Had to wait almost half a year to replace my cheap Lidl soldering station with another cheap, but good soldering station because my wife insisted in gifting it to me for christmas.

All those soldering jobs that have build up in that half year...
>>
>>931154
>>
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>>933874
You do realise 1micron is a 1000th of 1mm right?

No one in machine work goes beyond a 100th of a mm because there is simply no need.

Micrometers such as PIC related are used once in say every 1000 items produced to check for the the accuracy of the tooling on machinery and CNC.

>>933885
Micrometers are there but start in the hundreds and creep up to the tens of thousands.

>>933886
The system is not retarded, you are.
>oh I fucked up hurr durr
>must be the system

For a member of the 'industrial leaders of the world' you're not too bright.
>>
>>933734
consider yourself lucky

also 110 is the pussy version of mains, just so you know
>>
>>931877
Knipex vipers. And Knipex aligators. Greatest thing to ever happen to pliers.
>>
>>933958
I'm canadian. We use both metric and customary as necessary and machining in micrometers is retarded.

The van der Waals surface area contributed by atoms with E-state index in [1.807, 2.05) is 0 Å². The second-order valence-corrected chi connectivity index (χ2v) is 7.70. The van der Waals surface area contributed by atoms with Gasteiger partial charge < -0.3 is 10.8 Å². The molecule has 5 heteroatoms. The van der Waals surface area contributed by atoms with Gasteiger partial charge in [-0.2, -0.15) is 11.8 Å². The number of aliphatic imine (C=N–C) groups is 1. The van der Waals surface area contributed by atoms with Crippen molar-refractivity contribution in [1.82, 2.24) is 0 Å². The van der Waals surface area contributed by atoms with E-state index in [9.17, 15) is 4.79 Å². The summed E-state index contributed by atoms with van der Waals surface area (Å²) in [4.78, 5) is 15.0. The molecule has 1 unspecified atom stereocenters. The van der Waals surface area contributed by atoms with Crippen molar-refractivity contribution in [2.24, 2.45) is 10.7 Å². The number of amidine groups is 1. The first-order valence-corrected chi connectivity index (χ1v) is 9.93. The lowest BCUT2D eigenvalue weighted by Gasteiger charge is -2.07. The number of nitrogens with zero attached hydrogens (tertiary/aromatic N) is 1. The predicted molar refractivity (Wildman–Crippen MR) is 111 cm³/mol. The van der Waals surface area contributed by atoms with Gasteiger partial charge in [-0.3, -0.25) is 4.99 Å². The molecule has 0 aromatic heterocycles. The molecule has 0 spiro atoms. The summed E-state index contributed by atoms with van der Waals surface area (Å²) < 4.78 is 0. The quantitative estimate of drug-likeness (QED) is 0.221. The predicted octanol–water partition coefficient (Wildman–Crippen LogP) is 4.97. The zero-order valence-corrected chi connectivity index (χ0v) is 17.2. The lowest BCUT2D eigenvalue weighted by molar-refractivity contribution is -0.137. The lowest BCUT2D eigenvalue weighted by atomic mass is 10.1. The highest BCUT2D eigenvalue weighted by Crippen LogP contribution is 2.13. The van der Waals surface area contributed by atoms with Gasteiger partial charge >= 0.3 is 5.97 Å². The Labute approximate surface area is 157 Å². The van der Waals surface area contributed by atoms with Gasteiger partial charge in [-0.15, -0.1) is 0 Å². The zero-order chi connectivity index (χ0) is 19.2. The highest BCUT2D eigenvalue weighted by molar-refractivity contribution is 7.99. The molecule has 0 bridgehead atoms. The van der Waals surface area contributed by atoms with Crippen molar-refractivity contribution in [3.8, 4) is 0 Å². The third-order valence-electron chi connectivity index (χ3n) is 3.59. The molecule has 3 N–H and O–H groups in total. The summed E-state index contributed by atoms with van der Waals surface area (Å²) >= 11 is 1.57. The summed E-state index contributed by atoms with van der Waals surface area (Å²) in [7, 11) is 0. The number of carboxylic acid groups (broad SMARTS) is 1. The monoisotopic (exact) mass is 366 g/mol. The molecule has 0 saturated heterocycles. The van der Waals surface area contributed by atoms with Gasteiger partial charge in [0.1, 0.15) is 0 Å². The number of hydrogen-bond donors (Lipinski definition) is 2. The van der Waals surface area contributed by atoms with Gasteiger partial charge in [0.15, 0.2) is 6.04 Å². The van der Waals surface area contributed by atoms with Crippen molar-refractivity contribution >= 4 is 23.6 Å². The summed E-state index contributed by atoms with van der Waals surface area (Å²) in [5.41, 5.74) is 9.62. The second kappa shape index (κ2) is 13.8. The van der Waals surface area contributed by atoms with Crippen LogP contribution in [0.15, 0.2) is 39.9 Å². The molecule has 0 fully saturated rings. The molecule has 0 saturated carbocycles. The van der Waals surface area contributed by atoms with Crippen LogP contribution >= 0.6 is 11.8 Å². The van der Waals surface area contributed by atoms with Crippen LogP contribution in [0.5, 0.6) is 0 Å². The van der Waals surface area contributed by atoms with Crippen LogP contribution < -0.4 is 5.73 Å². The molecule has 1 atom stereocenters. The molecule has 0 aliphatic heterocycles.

>>
Vise Grips
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>>932947
Micro welding is cool as shit.
>>
>>933729
You use them to clean the filth out of your nozzle. They can also clip the wire for MIG and fluxcore so you don't have to literally bend it off.
>>
>>931154
flush cut pull saws
So nice when you are doing some wood work
>>
>>933507
Whelp I have something very similar but my tripod extension has an extra piece you can extend instead of just the one. The part that points the light where you want them has bent a bit but overall it still works. Can't complain for only $35 a Wally World.
>>
>>933760
>I'm not sure America would wipe the floor with Russia or North Korea